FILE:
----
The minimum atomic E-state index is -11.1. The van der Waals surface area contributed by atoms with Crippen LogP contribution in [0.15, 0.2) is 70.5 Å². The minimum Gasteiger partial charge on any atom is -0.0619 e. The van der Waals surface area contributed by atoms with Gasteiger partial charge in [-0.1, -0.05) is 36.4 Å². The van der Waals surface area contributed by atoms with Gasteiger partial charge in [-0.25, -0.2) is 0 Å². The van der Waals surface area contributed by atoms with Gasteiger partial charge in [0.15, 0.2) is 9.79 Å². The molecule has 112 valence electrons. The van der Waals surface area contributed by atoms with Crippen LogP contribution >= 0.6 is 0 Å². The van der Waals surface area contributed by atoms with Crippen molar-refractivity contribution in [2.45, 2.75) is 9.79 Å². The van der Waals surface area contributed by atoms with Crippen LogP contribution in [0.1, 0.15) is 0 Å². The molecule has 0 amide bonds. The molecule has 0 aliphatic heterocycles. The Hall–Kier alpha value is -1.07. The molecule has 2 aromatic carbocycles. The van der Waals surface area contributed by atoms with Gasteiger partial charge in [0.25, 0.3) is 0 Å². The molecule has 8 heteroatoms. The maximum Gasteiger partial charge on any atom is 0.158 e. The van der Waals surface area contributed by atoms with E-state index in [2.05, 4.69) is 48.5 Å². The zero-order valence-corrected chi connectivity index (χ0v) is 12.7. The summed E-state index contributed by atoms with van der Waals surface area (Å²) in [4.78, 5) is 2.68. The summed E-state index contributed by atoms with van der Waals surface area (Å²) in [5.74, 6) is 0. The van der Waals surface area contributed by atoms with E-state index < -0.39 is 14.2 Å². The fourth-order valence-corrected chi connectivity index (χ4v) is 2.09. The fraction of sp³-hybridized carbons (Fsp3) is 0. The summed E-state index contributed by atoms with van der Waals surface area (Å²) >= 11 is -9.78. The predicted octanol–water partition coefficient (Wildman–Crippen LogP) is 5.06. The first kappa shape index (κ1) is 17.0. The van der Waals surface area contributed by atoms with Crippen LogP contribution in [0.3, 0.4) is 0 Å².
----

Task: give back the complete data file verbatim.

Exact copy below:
The minimum atomic E-state index is -11.1. The van der Waals surface area contributed by atoms with Crippen LogP contribution in [0.15, 0.2) is 70.5 Å². The minimum Gasteiger partial charge on any atom is -0.0619 e. The van der Waals surface area contributed by atoms with Gasteiger partial charge in [-0.1, -0.05) is 36.4 Å². The van der Waals surface area contributed by atoms with Gasteiger partial charge in [-0.25, -0.2) is 0 Å². The van der Waals surface area contributed by atoms with Gasteiger partial charge in [0.15, 0.2) is 9.79 Å². The molecule has 112 valence electrons. The van der Waals surface area contributed by atoms with Crippen LogP contribution >= 0.6 is 0 Å². The van der Waals surface area contributed by atoms with Crippen molar-refractivity contribution in [2.45, 2.75) is 9.79 Å². The van der Waals surface area contributed by atoms with Crippen LogP contribution in [0.1, 0.15) is 0 Å². The molecule has 0 amide bonds. The molecule has 0 aliphatic heterocycles. The Hall–Kier alpha value is -1.07. The molecule has 2 aromatic carbocycles. The van der Waals surface area contributed by atoms with Gasteiger partial charge in [0.25, 0.3) is 0 Å². The molecule has 8 heteroatoms. The maximum Gasteiger partial charge on any atom is 0.158 e. The van der Waals surface area contributed by atoms with E-state index in [2.05, 4.69) is 48.5 Å². The zero-order valence-corrected chi connectivity index (χ0v) is 12.7. The summed E-state index contributed by atoms with van der Waals surface area (Å²) in [4.78, 5) is 2.68. The summed E-state index contributed by atoms with van der Waals surface area (Å²) in [5.74, 6) is 0. The van der Waals surface area contributed by atoms with E-state index < -0.39 is 14.2 Å². The fourth-order valence-corrected chi connectivity index (χ4v) is 2.09. The fraction of sp³-hybridized carbons (Fsp3) is 0. The summed E-state index contributed by atoms with van der Waals surface area (Å²) >= 11 is -9.78. The predicted octanol–water partition coefficient (Wildman–Crippen LogP) is 5.06. The first kappa shape index (κ1) is 17.0. The van der Waals surface area contributed by atoms with Crippen LogP contribution in [0.3, 0.4) is 0 Å².